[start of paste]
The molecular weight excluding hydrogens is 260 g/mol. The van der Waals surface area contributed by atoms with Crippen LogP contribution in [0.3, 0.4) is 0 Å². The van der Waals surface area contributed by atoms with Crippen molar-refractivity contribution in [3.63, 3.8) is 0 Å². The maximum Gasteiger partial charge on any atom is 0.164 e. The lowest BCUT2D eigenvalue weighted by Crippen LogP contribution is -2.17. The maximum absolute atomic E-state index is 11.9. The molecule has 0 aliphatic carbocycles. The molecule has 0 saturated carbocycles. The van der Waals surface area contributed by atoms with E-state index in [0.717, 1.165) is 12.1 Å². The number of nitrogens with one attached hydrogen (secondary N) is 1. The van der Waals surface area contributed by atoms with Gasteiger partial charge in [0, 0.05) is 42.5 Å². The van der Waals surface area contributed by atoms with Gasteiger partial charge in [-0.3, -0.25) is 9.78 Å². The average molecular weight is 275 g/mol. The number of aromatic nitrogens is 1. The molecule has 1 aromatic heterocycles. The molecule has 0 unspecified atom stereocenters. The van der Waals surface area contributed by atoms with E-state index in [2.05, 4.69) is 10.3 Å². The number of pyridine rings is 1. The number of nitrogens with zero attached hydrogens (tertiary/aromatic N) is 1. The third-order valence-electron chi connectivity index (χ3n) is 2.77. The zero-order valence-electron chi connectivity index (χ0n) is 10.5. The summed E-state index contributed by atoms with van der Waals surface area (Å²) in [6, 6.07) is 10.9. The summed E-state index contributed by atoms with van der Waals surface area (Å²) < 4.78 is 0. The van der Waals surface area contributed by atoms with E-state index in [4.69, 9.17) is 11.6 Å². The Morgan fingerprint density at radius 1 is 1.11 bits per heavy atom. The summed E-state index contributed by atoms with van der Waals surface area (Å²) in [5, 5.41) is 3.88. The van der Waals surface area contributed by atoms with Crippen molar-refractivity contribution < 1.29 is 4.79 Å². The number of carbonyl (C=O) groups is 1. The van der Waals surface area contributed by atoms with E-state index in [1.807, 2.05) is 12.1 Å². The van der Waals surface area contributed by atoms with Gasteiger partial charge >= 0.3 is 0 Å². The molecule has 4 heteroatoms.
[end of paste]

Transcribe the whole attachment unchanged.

The molecular weight excluding hydrogens is 260 g/mol. The van der Waals surface area contributed by atoms with Crippen LogP contribution in [0.3, 0.4) is 0 Å². The van der Waals surface area contributed by atoms with Crippen molar-refractivity contribution in [3.63, 3.8) is 0 Å². The maximum Gasteiger partial charge on any atom is 0.164 e. The lowest BCUT2D eigenvalue weighted by Crippen LogP contribution is -2.17. The maximum absolute atomic E-state index is 11.9. The molecule has 0 aliphatic carbocycles. The molecule has 0 saturated carbocycles. The van der Waals surface area contributed by atoms with E-state index in [0.717, 1.165) is 12.1 Å². The number of nitrogens with one attached hydrogen (secondary N) is 1. The van der Waals surface area contributed by atoms with Gasteiger partial charge in [0, 0.05) is 42.5 Å². The van der Waals surface area contributed by atoms with Gasteiger partial charge in [-0.3, -0.25) is 9.78 Å². The average molecular weight is 275 g/mol. The number of aromatic nitrogens is 1. The molecule has 1 aromatic heterocycles. The molecule has 0 unspecified atom stereocenters. The van der Waals surface area contributed by atoms with E-state index in [2.05, 4.69) is 10.3 Å². The number of pyridine rings is 1. The number of nitrogens with zero attached hydrogens (tertiary/aromatic N) is 1. The third-order valence-electron chi connectivity index (χ3n) is 2.77. The zero-order valence-electron chi connectivity index (χ0n) is 10.5. The summed E-state index contributed by atoms with van der Waals surface area (Å²) in [6, 6.07) is 10.9. The summed E-state index contributed by atoms with van der Waals surface area (Å²) < 4.78 is 0. The van der Waals surface area contributed by atoms with E-state index in [4.69, 9.17) is 11.6 Å². The Morgan fingerprint density at radius 1 is 1.11 bits per heavy atom. The summed E-state index contributed by atoms with van der Waals surface area (Å²) in [5, 5.41) is 3.88. The van der Waals surface area contributed by atoms with Crippen molar-refractivity contribution < 1.29 is 4.79 Å². The number of carbonyl (C=O) groups is 1. The van der Waals surface area contributed by atoms with E-state index in [1.807, 2.05) is 12.1 Å². The van der Waals surface area contributed by atoms with Gasteiger partial charge >= 0.3 is 0 Å². The molecule has 4 heteroatoms.